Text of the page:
Researcher testing Apple CloudKit accidentally took Shortcuts completely down

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A security researcher has explained how his investigation into Apple's CloudKit platform inadvertently brought down Siri Shortcuts earlier in 2021.

Frans Rosen, a bug bounty hunter for security firm Detectify, on Monday revealed that he had accidentally broke Shortcut sharing links while probing a misconfiguration in Apple's CloudKit system.

Earlier in 2021, Rosen said he was examining the security of Apple's services — and specifically CloudKit. Since many of Apple's own apps stored information in CloudKit databases, he was curious whether or not any specific app data could be modified by getting access to a public CloudKit container.

While investigating permissions in the CloudKit containers, he found several vulnerabilities related to iCrowd+, Apple News, and Shortcuts. At one point, he was able to delete a default zone without the proper permissions because of an Apple misconfiguration. That simple move, essentially, broke Shortcuts.

"All of them were gone. I now realized that the deletion did somehow work, but that the _defaultZone never disappeared," the researcher wrote. "When I tried sharing a new shortcut, it also did not work, at least not to begin with, most likely due to the record types also being deleted."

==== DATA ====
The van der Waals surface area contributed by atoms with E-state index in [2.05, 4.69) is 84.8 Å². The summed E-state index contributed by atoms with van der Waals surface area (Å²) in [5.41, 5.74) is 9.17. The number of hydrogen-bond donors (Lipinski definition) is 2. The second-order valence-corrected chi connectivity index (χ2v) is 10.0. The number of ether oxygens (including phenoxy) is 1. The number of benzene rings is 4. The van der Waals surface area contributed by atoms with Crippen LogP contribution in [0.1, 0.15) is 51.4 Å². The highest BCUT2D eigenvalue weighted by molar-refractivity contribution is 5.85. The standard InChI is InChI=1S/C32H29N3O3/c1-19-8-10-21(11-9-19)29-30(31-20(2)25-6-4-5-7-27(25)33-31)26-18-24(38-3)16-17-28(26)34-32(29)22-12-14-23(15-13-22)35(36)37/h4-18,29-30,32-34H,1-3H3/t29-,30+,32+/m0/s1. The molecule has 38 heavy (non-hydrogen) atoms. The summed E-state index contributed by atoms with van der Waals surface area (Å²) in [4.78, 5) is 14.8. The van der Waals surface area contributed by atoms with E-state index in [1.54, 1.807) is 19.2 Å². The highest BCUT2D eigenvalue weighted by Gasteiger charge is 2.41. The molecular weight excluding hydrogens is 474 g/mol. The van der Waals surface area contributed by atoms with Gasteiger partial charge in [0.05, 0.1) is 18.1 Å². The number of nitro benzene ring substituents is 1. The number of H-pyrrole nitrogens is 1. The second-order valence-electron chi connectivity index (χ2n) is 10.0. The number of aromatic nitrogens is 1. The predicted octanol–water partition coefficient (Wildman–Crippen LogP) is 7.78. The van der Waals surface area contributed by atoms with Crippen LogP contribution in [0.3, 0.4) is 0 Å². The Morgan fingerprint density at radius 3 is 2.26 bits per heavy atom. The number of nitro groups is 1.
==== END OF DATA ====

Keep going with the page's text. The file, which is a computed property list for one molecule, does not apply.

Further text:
Rosen said he immediately reached out to Apple's security team, who told him to stop testing the system. The team then worked to resolve the issue, restoring Shortcuts and patching the problem by removing the options to delete or create public zones.

According to Rosen, the vulnerabilities did not allow him to access any private or user information. He was awarded a $28,000 bounty for his discovery by Apple's security team.

"Approaching CloudKit for bugs turned out to be a lot of fun, a bit scary, and a really good example of what a real deep-dive into one technology can result in when hunting bugs," Rosen said. "The Apple Security team was incredibly helpful and professional throughout the process of reporting these issues."